Transcon - Intensive and Relevant Instruction in French , English, Arabic : The right words for the right place

Transcon - Intensive, Relevant, French & Arabic Instruction

INTRODUCTION 

The objective of this book and the Transcon website is to bring a little reality and common sense into language training. Learning a second or even third language can be very rewarding, in more ways than one. Initial enthusiasm however, can often turn to frustration at the methods that are so often used to ‘teach’ language. In truth, it is often more an exercise in clever marketing than providing material that genuinely explains how a language works. If you believe all the gimmicks such as ‘No effort required!’, ‘No pens or pencils!’, ‘Just sit back and you’ll be fluent in no time!’ that’s pretty much your own fault really.   French lessons in whatever form, books, CDs or classroom instruction are a perfect example. From the very beginning it is often a confusing mix of adjectives, verbs, nouns, singular, plural, masculine and feminine. Not easy to start with and even tougher if you can’t remember what verbs, nouns and adjectives are. And the real turn off for many English speakers trying to learn French is the so-called importance of having to learn about masculine and feminine. Most Anglophones see attaching ‘masculine’ or ‘feminine’ attributes to inanimate objects such as chairs, tables and doors as simply stupid or pointless. Whatever the case, it is unnecessary to waste time learning about it in your first lesson as the French certainly don’t care whether you get these grammatical details right or not....... French lessons in whatever form, books, CDs or classroom instruction are a perfect example. From the very beginning it is often a confusing mix of adjectives, verbs, nouns, singular, plural, masculine and feminine. Not easy to start with and even tougher if you can’t remember what verbs, nouns and adjectives are. And the real turn off for many English speakers trying to learn French is the so-called importance of having to learn about masculine and feminine. Most Anglophones see attaching ‘masculine’ or ‘feminine’ attributes to inanimate objects such as chairs, tables and doors as simply stupid or pointless. Whatever the case, it is unnecessary to waste time learning about it in your first lesson as the French certainly don’t care whether you get these grammatical details right or not.......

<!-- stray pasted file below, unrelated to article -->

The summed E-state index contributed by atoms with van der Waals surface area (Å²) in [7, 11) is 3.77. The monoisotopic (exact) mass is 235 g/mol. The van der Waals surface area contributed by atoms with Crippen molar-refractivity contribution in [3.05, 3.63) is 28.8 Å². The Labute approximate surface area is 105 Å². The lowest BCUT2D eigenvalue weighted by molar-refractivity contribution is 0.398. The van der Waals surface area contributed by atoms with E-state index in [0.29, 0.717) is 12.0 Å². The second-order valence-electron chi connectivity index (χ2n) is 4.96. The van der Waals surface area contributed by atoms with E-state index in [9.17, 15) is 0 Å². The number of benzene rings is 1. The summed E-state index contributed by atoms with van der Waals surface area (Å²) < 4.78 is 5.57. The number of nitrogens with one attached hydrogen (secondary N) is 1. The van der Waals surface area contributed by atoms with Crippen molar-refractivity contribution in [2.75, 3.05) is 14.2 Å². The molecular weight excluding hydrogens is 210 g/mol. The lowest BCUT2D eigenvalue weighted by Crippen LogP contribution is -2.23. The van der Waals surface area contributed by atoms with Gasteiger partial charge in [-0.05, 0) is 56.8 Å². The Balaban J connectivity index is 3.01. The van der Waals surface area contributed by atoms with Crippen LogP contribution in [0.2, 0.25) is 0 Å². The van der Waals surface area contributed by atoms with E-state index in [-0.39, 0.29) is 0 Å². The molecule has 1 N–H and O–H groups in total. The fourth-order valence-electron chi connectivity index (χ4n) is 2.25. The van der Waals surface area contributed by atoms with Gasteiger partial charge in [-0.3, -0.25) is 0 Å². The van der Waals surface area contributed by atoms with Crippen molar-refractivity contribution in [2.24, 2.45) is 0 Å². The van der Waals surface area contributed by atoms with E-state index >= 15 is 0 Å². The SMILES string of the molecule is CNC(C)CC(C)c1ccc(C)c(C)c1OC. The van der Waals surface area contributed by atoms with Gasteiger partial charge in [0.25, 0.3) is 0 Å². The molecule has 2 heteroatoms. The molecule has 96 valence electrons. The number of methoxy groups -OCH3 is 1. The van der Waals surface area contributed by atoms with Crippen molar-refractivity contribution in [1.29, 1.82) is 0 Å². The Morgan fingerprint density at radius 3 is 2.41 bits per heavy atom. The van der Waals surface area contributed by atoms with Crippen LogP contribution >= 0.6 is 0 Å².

CHAPTER 1 - 'ER' VERBS As just mentioned, our main priority will be the verbs. We are not going to waste our time trolling through lists of nouns, i.e. naming words such as chair, table, wall house etc. or adjectives, the describing words such fast, slow, happy, angry etc. All these words are learnt by default as we work with our verbs. The first lesson is always the same, conjugation. Once you understand how to conjugate a verb everything develops from that point on. All conjugating a verb means is putting it into its different forms according to which person it applies to. A simple example is one of our many verbs that are virtually identical in both French and English. ‘Change’ in English or ‘Changer’ in French........

CHAPTER 2 - CONTINUATION OF 'ER' VERBS All verbs in French end in either ER, IR or RE. For now we will stick to the verbs ending in ER because they are the majority of verbs. They are definitely the easiest to understand and working with them first allows you to rapidly expand your vocabulary as many of them are the ones that, as mentioned, are virtually identical to English. Not all ER verbs are listed in the first group of the mini- dictionary, just ones that are virtually identical to English. One more example, CONTINUER. No prizes for guessing which verb that is in English. Je continue        Tu continues      Il continue Same system, we just dropped the R off the end of our French verb and we have the French equivalent of I continue, You continue and He continues.